In my practice I am developing a unique and refined material language, combining materials that can slump and hold shape simultaneously to create sculptures that resist preconceived notions of materiality – softness holds weight; hardness trembles.   
 

Human in scale, my work concerns the meeting of bodies and the exchanges that happen within that moment. Touch informs and activates my sculpture. Some work, cast flat, gains form through an intimate process of bending, often taking shapes from parts of my own anatomy – some public, some more private.  At the same time, I explore the effect of presence, both current and past. The proximity of an observer can induce movement. Past interactions are suggested with texture and imprint.    

  

Using water and other kinetic elements, I create soft trembling movements in forms that would otherwise seem fixed. Material ambiguity is offset by corporeal elements: skin textures; traces of human touch; bodily scale. The discovery of details that reference oneself offer an entry point to the work, acting as a familiar feature in an otherwise unknown form. A soft-strong structural method I have developed allows me to exhibit the same sculpture in different configurations, playfully questioning the onus traditionally placed on final form.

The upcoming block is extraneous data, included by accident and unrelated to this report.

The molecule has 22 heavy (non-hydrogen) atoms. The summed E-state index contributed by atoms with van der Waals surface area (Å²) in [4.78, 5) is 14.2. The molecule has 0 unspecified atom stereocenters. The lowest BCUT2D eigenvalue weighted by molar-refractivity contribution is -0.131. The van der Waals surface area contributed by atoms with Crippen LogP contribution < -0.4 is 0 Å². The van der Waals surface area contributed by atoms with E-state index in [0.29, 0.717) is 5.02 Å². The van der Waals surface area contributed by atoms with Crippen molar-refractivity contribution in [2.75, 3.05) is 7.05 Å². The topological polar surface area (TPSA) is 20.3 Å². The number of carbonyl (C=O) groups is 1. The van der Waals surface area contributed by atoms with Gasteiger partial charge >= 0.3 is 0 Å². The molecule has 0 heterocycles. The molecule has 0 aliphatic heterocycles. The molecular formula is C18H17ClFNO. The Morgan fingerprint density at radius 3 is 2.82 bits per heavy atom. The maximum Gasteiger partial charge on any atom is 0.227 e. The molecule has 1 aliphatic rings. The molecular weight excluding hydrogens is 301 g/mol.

Understanding material properties and developing new production methods are fundamental to my practice. I have developed and refined a process over the last five years which involves casting malleable elements within silicone. This has provided the foundation for much of my work, supporting new material experimentations. Most recently I am working with copper and water, using the interplay of light and fluidity to reveal elemental and protean associations.